I'm replacing a few bathroom faucets, and when I went to replace the drain with the provided drain assembly, I realized that the p-trap was missing nuts to remove the j-bend from the p-trap assembly. It looks as if all the components have either been glued together or attached with plumber's tape. In addition, one of the joints in the trap arm that connects to the wall tube is leaking, so I need to fix that as well.

How would I go about fixing these issues? My understanding is that faucet p-traps typically use slip joints and are not usually glued like this. Do I cut everything off past the last coupler attached to tube coming out of the wall and replace it with a p-trap kit? I have attached photos. I'm not that familiar with plumbing vocabulary, so I've labeled the parts with letters in case that's helpful for you. Are there any good Youtube videos or resources to look at for me to do this?

Don't mind the other the buckets. I installed new compression valves and need to tighten them a bit.

Thank you very much in advance!

full drain drip another view of full drain

1 Answer 1


Grab a hacksaw and cut pipe G as neatly as possible and as close to the edge of coupling F as you can (run the blade against the side of F as your guide to cut nice and straight).

Remove the whole mess (including all the thread tape sorta sealing A and B) and throw it in the garbage.

Using the proper primer & glue, glue a threaded trap adapter onto what remains of G in either 1-1/2" or 2" (to 1-1/2" threaded), depending on the size of the pipe in the wall.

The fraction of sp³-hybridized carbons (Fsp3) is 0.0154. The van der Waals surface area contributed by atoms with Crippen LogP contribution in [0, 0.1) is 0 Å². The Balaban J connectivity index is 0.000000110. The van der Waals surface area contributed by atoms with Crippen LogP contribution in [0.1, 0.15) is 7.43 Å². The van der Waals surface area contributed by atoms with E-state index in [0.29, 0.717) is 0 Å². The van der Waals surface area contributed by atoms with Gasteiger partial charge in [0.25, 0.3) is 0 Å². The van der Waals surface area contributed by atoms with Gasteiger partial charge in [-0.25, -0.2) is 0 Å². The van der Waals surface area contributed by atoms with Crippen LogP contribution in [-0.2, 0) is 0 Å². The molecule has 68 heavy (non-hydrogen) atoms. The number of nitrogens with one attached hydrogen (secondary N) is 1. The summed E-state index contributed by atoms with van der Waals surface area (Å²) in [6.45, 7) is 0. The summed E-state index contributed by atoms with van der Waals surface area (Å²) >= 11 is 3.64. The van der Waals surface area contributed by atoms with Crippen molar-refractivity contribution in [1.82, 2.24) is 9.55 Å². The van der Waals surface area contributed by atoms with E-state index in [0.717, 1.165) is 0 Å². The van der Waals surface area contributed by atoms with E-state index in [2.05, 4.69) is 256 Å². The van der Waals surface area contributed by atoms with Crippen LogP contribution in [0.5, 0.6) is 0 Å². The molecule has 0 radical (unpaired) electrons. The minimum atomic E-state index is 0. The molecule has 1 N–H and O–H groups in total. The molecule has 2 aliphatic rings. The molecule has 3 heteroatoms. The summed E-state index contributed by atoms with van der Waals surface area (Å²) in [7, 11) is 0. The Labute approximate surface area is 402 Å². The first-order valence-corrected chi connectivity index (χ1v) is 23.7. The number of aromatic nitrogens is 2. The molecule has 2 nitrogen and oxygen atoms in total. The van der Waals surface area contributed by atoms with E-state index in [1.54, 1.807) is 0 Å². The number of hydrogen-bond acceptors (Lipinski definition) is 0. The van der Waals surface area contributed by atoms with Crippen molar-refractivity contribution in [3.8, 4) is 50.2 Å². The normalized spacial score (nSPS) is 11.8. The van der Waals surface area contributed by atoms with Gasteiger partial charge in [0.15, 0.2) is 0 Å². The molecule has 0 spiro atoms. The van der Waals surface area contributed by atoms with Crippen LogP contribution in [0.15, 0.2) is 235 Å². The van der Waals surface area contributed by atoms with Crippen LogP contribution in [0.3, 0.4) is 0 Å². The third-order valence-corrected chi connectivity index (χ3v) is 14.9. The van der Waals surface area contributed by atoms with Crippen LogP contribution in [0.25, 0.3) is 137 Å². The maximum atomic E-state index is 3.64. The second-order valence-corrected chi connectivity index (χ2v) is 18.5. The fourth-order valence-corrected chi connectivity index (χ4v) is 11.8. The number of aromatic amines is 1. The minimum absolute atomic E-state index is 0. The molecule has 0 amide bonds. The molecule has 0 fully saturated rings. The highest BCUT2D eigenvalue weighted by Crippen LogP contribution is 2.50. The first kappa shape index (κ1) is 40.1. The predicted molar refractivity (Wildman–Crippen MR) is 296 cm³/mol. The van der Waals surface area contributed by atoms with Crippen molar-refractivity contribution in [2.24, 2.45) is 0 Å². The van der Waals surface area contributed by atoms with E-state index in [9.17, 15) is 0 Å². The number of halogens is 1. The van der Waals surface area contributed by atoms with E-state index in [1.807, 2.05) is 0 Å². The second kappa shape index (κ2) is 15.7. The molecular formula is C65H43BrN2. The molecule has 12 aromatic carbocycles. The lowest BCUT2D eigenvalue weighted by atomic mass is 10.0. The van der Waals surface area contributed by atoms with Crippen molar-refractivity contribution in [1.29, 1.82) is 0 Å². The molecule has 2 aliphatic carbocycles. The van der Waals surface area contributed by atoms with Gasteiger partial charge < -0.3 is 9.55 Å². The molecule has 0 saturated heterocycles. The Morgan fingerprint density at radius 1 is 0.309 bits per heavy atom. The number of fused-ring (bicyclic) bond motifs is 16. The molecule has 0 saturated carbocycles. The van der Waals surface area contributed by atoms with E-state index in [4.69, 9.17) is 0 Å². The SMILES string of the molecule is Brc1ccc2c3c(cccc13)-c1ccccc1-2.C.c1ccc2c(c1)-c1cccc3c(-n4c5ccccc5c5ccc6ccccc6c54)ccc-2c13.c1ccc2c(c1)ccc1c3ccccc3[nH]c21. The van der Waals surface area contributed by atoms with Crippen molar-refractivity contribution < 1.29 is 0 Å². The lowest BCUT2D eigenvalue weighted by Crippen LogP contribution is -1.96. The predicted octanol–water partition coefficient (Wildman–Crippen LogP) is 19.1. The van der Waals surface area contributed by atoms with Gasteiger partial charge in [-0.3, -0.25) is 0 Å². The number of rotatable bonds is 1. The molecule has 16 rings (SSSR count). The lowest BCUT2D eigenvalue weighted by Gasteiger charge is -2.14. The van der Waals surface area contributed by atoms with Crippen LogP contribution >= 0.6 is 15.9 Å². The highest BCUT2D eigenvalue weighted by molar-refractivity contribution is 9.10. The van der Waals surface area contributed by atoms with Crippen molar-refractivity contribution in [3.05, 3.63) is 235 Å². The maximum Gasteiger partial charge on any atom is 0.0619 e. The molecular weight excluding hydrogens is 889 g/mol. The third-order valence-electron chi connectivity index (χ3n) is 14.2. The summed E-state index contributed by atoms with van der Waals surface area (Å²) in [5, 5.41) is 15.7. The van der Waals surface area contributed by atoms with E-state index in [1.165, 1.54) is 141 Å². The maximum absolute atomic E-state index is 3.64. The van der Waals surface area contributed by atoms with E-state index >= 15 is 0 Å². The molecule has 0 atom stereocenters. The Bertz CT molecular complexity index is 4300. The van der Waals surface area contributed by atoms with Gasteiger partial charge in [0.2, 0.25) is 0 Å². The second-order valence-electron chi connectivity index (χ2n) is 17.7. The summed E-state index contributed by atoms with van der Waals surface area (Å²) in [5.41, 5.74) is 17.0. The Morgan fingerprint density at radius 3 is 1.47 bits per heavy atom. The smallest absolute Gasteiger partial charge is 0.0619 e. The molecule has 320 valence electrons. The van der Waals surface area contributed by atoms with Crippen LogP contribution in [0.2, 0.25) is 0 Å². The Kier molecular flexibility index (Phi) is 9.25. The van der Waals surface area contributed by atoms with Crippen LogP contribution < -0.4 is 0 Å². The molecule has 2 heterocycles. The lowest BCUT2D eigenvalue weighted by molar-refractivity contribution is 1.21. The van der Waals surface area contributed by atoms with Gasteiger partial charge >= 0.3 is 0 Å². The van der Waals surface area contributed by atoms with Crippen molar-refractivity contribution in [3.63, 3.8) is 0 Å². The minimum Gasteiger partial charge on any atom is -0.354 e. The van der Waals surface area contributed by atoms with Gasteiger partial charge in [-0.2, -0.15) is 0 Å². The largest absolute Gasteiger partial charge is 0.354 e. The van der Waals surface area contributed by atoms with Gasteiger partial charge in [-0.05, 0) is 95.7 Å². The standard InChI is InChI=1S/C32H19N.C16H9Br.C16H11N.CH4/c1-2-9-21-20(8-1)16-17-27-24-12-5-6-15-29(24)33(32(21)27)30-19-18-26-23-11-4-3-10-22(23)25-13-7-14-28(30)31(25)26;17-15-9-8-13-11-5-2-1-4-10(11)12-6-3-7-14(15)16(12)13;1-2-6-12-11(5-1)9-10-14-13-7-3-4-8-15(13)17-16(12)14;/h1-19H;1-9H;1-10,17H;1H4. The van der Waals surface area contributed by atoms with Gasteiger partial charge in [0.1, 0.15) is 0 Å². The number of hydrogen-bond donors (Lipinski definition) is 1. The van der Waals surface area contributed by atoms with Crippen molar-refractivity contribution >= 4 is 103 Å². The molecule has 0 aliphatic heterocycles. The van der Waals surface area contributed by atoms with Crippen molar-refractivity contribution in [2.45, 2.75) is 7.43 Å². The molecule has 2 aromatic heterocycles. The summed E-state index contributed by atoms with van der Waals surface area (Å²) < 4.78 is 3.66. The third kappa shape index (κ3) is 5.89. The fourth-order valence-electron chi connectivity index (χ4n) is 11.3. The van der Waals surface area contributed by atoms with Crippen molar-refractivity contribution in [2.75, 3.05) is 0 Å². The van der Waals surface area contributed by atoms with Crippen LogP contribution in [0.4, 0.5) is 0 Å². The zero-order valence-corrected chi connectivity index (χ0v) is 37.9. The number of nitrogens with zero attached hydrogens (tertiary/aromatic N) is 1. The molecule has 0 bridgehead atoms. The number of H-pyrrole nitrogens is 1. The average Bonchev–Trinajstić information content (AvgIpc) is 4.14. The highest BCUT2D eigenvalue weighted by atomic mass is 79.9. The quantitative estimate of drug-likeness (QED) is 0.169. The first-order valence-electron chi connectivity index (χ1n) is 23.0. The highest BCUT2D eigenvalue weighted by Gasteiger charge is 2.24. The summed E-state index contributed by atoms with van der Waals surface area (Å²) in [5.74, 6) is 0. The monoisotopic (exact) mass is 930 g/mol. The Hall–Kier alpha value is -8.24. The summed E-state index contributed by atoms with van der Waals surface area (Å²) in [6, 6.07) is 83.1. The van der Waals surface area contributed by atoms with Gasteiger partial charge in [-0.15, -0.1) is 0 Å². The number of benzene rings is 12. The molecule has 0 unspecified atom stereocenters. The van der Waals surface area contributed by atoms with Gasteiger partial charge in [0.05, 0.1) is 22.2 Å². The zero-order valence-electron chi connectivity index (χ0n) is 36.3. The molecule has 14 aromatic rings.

The tailpiece (A) might have to be replaced if the bottom, hidden under all that thread tape, has been damaged. If so, you may need to replace the entire pop-up drain assembly, however, since you've still got the hacksaw out, you might just be able to neatly cut off any damage at the bottom. So long as there's no damage to the bottom of the tailpiece, there's no need to replace it.

Replace with a proper, screw-together P-trap. This will likely be a 1-1/4" or 1-1/2" trap - having recently installed some new bath vanities, I discovered that all the kits at my local big-box store were 1-1/2" piping, but came with an extra slip washer that would adapt to a 1-1/4" tail piece from the drain if it was necessary.

This is exactly why screw-together traps were invented.

  • 1
    Another thing -- -given the location of the leak --- before sawing G, I would first saw through D or E, and see if F can just be yanked off.
    – jay613
    Commented Apr 29 at 19:43
  • Thank you! I have a few follow up questions. 1) Would this be a 2" to 1.5" adapter? 2) What exactly is A? Is it something that would come as part of a new drain? I bought a faucet, and it came with a drain, but I don't know if I still need part A.
    – leukenta
    Commented Apr 29 at 21:52
  • @leukenta Part A is called a "threaded tailpiece" and is included with most pop-up drain assemblies. Usually they are 4", and sometimes need to be replaced with longer.
    – kreemoweet
    Commented Apr 30 at 5:03
  • @leukenta You do not need to replace Part A if it's not leaking at the top. Get a slip-joint nut on it with SJ washer and attach to your new P-trap assembly. Bath lavs are usually 1 1/4" drains, so you would need to put a 1 1/4" trap arm adapter on the wall pipe. If the wall pipe is 2", you will likely need to adapt down to 1 1/2 because 2 x 1 1/4 trap adapters are rare if they exist at all.
    – kreemoweet
    Commented Apr 30 at 5:12
  • @kreemoweet I think you've got a typo in your first comment - that pipe into the wall is NOT 4"! It might be a 2" pipe. Also, as now noted in my updated answer, all of the trap assemblies I saw when purchasing for my new vanity installs were 1-1/2" with an extra washer to adapt to a 1-1/4" tailpiece.
    – FreeMan
    Commented Apr 30 at 12:33

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